The House of Death, A Novel of Ancient Egypt
Book 2 of The Harem Conspiracy
The House of Death
1184 BCE. Future pharaoh Ramesses III has returned home from war to a palace that is even more dangerous than a battleground – full of threats, conspiracies, and apparent betrayals among his own family.
Ray is being hunted by the police and foreign assassins after being framed for murdering one of the princes. While searching the great city of Thebes for the missing princess Tentopet, who is now in hiding as a dancer, Ray learns that his foster father has been arrested for tomb robbing and may be executed unless Ray can rescue him.
The tense hunt for Ray and Bull, the oldest son of Ramesses, continues through the great House of Death in Thebes and across the vast western desert to the dreaded copper mines of Timna, where few captives survive in the dark and airless tunnels.
EVEN A GOD CAN DIE.
An Ancient Egyptian epic adventure thriller for fans of Wilbur Smith, Christian Jacq, Colin Falconer, Michelle Moran, and Robert Harris.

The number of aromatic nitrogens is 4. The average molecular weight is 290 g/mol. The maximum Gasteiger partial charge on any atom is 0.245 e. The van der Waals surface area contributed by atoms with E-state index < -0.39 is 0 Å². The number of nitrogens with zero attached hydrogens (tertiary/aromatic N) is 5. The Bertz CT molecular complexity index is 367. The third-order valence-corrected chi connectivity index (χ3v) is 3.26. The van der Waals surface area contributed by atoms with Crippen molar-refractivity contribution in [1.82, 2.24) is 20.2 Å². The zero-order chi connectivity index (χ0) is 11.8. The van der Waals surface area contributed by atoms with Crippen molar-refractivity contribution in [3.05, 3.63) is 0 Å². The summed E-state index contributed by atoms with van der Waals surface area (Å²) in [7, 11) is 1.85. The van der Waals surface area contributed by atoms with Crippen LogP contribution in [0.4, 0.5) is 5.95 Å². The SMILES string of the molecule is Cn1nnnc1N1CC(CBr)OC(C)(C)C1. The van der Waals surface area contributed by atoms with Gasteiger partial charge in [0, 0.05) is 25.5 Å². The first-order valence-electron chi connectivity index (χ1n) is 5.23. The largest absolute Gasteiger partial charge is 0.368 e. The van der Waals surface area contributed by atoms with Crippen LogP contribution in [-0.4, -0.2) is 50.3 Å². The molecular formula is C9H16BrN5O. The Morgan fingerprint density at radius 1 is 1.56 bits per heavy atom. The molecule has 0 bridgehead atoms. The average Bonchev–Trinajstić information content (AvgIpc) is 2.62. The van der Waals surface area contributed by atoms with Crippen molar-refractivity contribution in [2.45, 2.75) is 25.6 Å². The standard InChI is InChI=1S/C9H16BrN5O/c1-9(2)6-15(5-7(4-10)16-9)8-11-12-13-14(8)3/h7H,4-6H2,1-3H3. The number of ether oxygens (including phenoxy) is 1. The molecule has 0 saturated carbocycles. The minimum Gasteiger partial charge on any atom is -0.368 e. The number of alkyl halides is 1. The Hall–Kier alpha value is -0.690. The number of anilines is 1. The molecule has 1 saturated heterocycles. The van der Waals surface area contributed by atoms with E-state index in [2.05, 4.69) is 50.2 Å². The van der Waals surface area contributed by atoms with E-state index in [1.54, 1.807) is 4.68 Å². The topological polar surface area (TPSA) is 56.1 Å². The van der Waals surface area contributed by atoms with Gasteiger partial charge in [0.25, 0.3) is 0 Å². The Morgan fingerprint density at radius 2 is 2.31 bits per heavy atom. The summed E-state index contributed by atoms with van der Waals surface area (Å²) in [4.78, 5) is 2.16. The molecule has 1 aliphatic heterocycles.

Year 4 of His Majesty, King of Upper and Lower Egypt, Chosen by Re, Beloved of Amun, Pharaoh Setnakhte, Second Month of Akhet (Season of Inundation), Day 18
Khenti and Ruta followed the same route from the Valley of the Kings to the river that they had used successfully on their first trip. The sled was heavier this time since Khenti had widened the tunnel opening enough to get larger gold and silver objects out of the tomb. Only one Medjay patrol passed them in the darkness, and then they were past the high point of their trail and it was easier dragging the sled down the long slope to the tall reeds of the river bank. With his usual timing, Neferabu met them at just the right moment to avoid having to drag the heavy sled any farther. He had, however, arranged for the Greek trading boat to meet them at the pyramid rocks once more.